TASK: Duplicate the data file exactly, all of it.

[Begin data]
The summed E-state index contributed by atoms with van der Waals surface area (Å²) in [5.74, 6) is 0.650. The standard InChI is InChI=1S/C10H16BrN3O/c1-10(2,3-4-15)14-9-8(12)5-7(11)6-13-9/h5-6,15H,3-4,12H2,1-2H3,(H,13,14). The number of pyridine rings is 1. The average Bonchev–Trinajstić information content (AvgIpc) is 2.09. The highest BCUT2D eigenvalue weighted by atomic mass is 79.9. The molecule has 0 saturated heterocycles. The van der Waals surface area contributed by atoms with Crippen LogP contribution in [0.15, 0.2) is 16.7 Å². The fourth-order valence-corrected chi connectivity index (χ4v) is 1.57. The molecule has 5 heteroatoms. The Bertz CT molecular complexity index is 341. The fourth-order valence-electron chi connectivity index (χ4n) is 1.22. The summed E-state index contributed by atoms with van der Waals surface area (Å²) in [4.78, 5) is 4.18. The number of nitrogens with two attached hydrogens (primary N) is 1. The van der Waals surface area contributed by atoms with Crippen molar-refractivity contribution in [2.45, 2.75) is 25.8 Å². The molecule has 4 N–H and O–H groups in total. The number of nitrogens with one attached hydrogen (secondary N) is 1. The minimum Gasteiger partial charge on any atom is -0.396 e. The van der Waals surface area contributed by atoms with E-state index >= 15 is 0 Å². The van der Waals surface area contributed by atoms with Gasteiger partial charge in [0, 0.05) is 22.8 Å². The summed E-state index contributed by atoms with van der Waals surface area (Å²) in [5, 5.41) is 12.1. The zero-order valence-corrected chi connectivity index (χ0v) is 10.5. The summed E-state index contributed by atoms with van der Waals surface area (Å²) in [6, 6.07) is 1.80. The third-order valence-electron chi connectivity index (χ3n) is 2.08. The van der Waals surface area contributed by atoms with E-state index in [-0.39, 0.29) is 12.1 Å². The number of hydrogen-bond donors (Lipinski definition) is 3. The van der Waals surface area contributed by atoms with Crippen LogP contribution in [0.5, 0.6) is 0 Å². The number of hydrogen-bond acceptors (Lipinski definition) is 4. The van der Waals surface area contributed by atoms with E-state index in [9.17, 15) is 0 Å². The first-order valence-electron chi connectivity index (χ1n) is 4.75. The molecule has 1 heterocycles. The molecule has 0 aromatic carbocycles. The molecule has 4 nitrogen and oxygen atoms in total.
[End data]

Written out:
The summed E-state index contributed by atoms with van der Waals surface area (Å²) in [5.74, 6) is 0.650. The standard InChI is InChI=1S/C10H16BrN3O/c1-10(2,3-4-15)14-9-8(12)5-7(11)6-13-9/h5-6,15H,3-4,12H2,1-2H3,(H,13,14). The number of pyridine rings is 1. The average Bonchev–Trinajstić information content (AvgIpc) is 2.09. The highest BCUT2D eigenvalue weighted by atomic mass is 79.9. The molecule has 0 saturated heterocycles. The van der Waals surface area contributed by atoms with Crippen LogP contribution in [0.15, 0.2) is 16.7 Å². The fourth-order valence-corrected chi connectivity index (χ4v) is 1.57. The molecule has 5 heteroatoms. The Bertz CT molecular complexity index is 341. The fourth-order valence-electron chi connectivity index (χ4n) is 1.22. The summed E-state index contributed by atoms with van der Waals surface area (Å²) in [4.78, 5) is 4.18. The number of nitrogens with two attached hydrogens (primary N) is 1. The van der Waals surface area contributed by atoms with Crippen molar-refractivity contribution in [2.45, 2.75) is 25.8 Å². The molecule has 4 N–H and O–H groups in total. The number of nitrogens with one attached hydrogen (secondary N) is 1. The minimum Gasteiger partial charge on any atom is -0.396 e. The van der Waals surface area contributed by atoms with E-state index >= 15 is 0 Å². The van der Waals surface area contributed by atoms with Gasteiger partial charge in [0, 0.05) is 22.8 Å². The summed E-state index contributed by atoms with van der Waals surface area (Å²) in [5, 5.41) is 12.1. The zero-order valence-corrected chi connectivity index (χ0v) is 10.5. The summed E-state index contributed by atoms with van der Waals surface area (Å²) in [6, 6.07) is 1.80. The third-order valence-electron chi connectivity index (χ3n) is 2.08. The van der Waals surface area contributed by atoms with E-state index in [-0.39, 0.29) is 12.1 Å². The number of hydrogen-bond donors (Lipinski definition) is 3. The van der Waals surface area contributed by atoms with Crippen LogP contribution in [0.5, 0.6) is 0 Å². The number of hydrogen-bond acceptors (Lipinski definition) is 4. The van der Waals surface area contributed by atoms with E-state index in [9.17, 15) is 0 Å². The first-order valence-electron chi connectivity index (χ1n) is 4.75. The molecule has 1 heterocycles. The molecule has 0 aromatic carbocycles. The molecule has 4 nitrogen and oxygen atoms in total.